The company said that the deal will give it more exposure to China, the world's largest consumer of rare earth minerals, and capture even more of the company's production in finished-goods processing. Molycorp has a history of similar moves, buying Santoku America, AS Silmet, and a stake in Boulder Wind Power in 2011. What these moves do is allow Molycorp to reduce dependence on raw rare-earth minerals prices and get exposure to the end-market demand. In the end, however, the prices for these end products will be driven by the underlying mineral price -- and prices have been falling fast.
Since February 24, the average composition of Lynas Corp.'s Mount Weld composition pricing of rare earth minerals has fallen, from $91.05 then to $82.72 now. That's a 9.1% drop in two weeks, all before production really ramps up for either company. This drop in prices may show that this is an extremely wise move for Molycorp, but it's also what's kept me cautious since prices peaked in the middle of 2011.
What Molycorp has also done is show how irrelevant junior miners have become in the current environment. Rare Element Resources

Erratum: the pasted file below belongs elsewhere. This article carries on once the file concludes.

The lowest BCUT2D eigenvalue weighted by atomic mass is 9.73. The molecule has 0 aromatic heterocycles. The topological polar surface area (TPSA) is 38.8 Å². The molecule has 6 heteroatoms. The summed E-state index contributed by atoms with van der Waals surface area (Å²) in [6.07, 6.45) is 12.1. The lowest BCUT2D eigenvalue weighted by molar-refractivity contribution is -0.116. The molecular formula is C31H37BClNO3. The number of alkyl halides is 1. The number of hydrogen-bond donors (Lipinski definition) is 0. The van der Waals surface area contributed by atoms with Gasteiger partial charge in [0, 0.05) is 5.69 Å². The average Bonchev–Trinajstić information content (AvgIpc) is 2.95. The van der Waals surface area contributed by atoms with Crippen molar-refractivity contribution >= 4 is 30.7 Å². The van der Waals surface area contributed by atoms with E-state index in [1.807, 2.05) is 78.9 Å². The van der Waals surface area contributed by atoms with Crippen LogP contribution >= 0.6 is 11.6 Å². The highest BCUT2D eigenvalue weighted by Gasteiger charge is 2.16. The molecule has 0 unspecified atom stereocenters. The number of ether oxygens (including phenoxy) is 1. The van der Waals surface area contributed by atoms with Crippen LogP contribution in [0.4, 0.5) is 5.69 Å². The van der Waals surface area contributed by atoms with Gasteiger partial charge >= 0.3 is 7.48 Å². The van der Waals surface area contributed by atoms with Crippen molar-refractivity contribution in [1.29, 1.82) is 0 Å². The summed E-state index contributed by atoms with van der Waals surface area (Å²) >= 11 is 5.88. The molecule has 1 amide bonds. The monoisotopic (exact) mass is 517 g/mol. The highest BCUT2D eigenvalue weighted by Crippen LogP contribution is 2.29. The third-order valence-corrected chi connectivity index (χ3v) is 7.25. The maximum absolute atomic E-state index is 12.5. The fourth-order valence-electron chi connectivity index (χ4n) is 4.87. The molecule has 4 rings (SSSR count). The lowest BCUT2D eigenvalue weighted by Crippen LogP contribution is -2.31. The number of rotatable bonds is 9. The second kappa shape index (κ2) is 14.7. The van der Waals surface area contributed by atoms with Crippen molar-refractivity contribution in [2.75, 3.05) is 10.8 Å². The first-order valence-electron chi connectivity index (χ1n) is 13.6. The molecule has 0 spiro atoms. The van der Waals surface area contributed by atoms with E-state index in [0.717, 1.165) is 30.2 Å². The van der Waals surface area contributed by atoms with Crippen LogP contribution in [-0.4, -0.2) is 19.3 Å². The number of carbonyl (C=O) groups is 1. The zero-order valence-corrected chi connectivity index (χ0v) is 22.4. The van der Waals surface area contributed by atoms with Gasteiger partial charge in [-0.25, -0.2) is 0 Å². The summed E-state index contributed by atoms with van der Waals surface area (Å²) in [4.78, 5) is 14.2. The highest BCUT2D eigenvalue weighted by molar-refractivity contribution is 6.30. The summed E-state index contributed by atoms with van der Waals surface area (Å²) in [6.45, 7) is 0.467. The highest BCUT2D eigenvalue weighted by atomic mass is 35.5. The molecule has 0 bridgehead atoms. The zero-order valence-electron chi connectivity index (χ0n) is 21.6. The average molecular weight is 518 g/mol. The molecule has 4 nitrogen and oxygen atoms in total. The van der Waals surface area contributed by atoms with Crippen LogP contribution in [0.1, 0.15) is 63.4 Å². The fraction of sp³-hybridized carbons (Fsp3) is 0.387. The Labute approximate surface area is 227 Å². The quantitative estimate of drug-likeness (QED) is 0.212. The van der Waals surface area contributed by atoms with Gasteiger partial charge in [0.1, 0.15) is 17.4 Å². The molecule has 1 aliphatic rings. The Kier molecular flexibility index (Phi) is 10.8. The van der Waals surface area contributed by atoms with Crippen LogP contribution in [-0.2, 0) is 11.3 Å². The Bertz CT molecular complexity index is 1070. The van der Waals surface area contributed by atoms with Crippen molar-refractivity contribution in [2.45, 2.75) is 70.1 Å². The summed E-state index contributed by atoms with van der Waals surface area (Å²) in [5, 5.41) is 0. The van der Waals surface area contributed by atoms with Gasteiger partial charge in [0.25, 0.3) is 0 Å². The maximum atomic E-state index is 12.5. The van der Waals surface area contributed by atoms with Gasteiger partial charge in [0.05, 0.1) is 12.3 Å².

Based on falling rare-earth prices I'm going to keep my underperform CAPScall on Molycorp, despite the fact that it's currently losing to the market. I'm less confident in this pick than I was a few months ago, but until prices start rising, I'll hang on. I am also adding underperform calls on both Avalon Rare Metals and Rare Element Resources even after their bounces higher today. I just don't think they're in a strong position compared to Molycorp and Lynas right now.
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Fool contributor Travis Hoium does not have a position in any company mentioned. You can follow Travis on Twitter at @FlushDrawFool, check out his personal stock holdings or follow his CAPS picks at TMFFlushDraw.
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